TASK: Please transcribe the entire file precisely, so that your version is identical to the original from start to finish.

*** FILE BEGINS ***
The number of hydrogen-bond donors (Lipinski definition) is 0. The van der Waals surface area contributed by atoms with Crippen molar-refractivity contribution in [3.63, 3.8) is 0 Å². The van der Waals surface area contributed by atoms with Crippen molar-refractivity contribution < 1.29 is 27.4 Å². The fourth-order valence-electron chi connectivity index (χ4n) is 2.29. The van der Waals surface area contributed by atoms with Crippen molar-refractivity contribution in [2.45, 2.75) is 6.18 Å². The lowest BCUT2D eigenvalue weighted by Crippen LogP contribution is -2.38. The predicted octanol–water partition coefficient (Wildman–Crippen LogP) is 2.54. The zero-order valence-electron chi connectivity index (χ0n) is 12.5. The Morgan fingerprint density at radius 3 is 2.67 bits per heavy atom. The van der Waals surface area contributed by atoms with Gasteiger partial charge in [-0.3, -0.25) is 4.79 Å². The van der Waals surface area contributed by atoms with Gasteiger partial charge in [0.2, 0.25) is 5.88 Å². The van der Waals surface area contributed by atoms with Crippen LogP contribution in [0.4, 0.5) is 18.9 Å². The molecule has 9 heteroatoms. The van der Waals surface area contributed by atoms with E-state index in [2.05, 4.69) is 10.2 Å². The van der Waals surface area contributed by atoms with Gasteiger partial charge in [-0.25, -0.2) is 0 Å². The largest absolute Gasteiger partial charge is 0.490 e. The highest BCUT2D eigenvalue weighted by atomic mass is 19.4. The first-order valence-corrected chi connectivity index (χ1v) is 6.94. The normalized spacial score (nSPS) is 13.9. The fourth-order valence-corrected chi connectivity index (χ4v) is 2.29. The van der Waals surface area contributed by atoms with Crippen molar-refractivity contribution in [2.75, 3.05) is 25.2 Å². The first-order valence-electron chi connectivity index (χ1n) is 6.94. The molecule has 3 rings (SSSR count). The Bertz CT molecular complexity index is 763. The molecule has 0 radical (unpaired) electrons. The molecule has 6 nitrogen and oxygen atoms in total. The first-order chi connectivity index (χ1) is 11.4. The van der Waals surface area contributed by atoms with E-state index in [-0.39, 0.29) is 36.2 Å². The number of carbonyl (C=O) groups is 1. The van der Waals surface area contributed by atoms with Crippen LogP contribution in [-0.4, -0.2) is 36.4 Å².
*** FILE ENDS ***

The number of hydrogen-bond donors (Lipinski definition) is 0. The van der Waals surface area contributed by atoms with Crippen molar-refractivity contribution in [3.63, 3.8) is 0 Å². The van der Waals surface area contributed by atoms with Crippen molar-refractivity contribution < 1.29 is 27.4 Å². The fourth-order valence-electron chi connectivity index (χ4n) is 2.29. The van der Waals surface area contributed by atoms with Crippen molar-refractivity contribution in [2.45, 2.75) is 6.18 Å². The lowest BCUT2D eigenvalue weighted by Crippen LogP contribution is -2.38. The predicted octanol–water partition coefficient (Wildman–Crippen LogP) is 2.54. The zero-order valence-electron chi connectivity index (χ0n) is 12.5. The Morgan fingerprint density at radius 3 is 2.67 bits per heavy atom. The van der Waals surface area contributed by atoms with Gasteiger partial charge in [-0.3, -0.25) is 4.79 Å². The van der Waals surface area contributed by atoms with Gasteiger partial charge in [0.2, 0.25) is 5.88 Å². The van der Waals surface area contributed by atoms with Crippen LogP contribution in [0.4, 0.5) is 18.9 Å². The molecule has 9 heteroatoms. The van der Waals surface area contributed by atoms with E-state index in [2.05, 4.69) is 10.2 Å². The van der Waals surface area contributed by atoms with Gasteiger partial charge in [-0.25, -0.2) is 0 Å². The largest absolute Gasteiger partial charge is 0.490 e. The highest BCUT2D eigenvalue weighted by atomic mass is 19.4. The first-order valence-corrected chi connectivity index (χ1v) is 6.94. The normalized spacial score (nSPS) is 13.9. The fourth-order valence-corrected chi connectivity index (χ4v) is 2.29. The van der Waals surface area contributed by atoms with Crippen molar-refractivity contribution in [2.75, 3.05) is 25.2 Å². The first-order valence-electron chi connectivity index (χ1n) is 6.94. The molecule has 3 rings (SSSR count). The Bertz CT molecular complexity index is 763. The molecule has 0 radical (unpaired) electrons. The molecule has 6 nitrogen and oxygen atoms in total. The first-order chi connectivity index (χ1) is 11.4. The van der Waals surface area contributed by atoms with E-state index in [-0.39, 0.29) is 36.2 Å². The number of carbonyl (C=O) groups is 1. The van der Waals surface area contributed by atoms with Crippen LogP contribution in [-0.4, -0.2) is 36.4 Å².